Type of Document Dissertation Author Banik, Tenley Jill URN etd-07152015-154925 Title Application of zircon to magmatic investigations: I. Exploring effects of magmatic-tectonic interplay on silicic magma genesis in Iceland; II. Elucidating copper mineralization trends in a Mid-Jurassic magmatic system, Yerington, NV, USA Degree PhD Department Environmental Engineering Advisory Committee
Advisor Name Title Calvin F. Miller Committee Chair Guilherme A.R. Gualda Committee Member James H. Clarke Committee Member Janey Camp Committee Member John C. Ayers Committee Member Keywords
- isotope geochemistry
- silicic magma
Date of Defense 2015-04-22 Availability unrestricted AbstractTiming and duration of magmatism, involvement of fluid or assimilation of material, and geodynamic context are all important when assessing the processes by which silicic magmas are produced, erupted, or emplaced. This research relies heavily on in situ analyses of zircon, in combination with whole rock elemental and isotopic data, to investigate the causes and effects of silicic magmatism in two very different contexts.
First, in situ age and trace element analyses of zircon from ore-bearing porphyry dikes at Yerington Copper Mine, NV reveal a progressive drop in oxidation state over the ~1 Myr the dikes formed. Unlike previous studies which have found a correlation between bulk rock Cu content and oxidation state as measured by Eu and Ce anomalies in zircon from porphyry Cu systems, no correlation was found at Yerington. In addition, chemical abrasion treatment of zircon, which has been shown to improve age resolution, does not significantly change trace element or oxygen isotope compositions in zircon.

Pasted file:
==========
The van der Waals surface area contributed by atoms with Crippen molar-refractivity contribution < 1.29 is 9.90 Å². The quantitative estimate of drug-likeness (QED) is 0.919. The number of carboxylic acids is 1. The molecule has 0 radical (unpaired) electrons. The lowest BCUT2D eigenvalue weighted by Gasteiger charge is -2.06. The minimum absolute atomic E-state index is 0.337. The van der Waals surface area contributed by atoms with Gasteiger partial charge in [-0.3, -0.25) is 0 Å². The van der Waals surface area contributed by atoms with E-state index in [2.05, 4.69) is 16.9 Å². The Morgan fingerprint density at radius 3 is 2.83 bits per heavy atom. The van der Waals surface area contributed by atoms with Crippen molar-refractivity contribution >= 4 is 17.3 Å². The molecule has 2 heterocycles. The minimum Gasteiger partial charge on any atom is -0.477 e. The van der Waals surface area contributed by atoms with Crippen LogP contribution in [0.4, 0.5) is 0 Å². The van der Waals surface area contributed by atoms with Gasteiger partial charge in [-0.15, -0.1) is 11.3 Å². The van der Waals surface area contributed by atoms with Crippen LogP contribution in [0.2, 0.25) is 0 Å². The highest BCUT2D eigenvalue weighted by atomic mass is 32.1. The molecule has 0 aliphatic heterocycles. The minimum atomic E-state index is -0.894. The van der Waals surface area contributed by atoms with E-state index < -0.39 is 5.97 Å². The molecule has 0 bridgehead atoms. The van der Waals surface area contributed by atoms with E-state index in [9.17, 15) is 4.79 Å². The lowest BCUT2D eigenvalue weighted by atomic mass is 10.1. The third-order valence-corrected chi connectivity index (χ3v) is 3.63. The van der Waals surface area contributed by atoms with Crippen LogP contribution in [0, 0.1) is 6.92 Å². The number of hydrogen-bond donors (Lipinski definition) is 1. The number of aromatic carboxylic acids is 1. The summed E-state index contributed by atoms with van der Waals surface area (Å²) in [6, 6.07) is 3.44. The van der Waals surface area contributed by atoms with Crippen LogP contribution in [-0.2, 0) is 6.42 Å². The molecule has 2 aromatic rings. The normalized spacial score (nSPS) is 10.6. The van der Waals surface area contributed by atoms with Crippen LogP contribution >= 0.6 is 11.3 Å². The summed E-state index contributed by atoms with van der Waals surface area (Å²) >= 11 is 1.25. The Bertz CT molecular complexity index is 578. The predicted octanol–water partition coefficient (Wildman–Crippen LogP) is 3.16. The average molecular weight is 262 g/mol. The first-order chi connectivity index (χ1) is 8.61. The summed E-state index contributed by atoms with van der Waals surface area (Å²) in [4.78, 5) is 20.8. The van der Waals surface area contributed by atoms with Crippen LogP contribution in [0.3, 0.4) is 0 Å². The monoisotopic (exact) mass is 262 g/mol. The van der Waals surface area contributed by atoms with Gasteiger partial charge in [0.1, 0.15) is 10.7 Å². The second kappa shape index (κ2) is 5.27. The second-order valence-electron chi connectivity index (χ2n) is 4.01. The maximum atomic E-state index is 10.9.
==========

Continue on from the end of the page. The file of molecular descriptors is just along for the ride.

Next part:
Second, this research uses in situ zircon U-Pb geochronology, trace element, and O and Hf isotope analyses in addition to whole rock elemental and isotopic data to evaluate the petrogenesis of multiple extinct silicic magmatic systems in Iceland and the role tectonism plays on their formation. Major findings are: 1) Involvement of hydrothermally altered, low-δ18O material prior to zircon crystallization in silicic systems in Iceland is ubiquitous; 2) A combination of partial melting of Icelandic crust and fractional crystallization of those melts and/or fresh mantle melts produce the vast majority of silicic units studied; magmas produced via pure partial melting or fractional crystallization are rare; 3) Rare calc-alkaline rocks at Króksfjörður volcano have distinctly different whole rock Pb, Nd, and Hf and in situ zircon Hf isotope compositions than coeval tholeiitic units, implying different petrogenetic mechanisms operated simultaneously for ~1 Myr; 4) Longevity of silicic magmatic systems in Iceland is strongly tied to rates of rifting.
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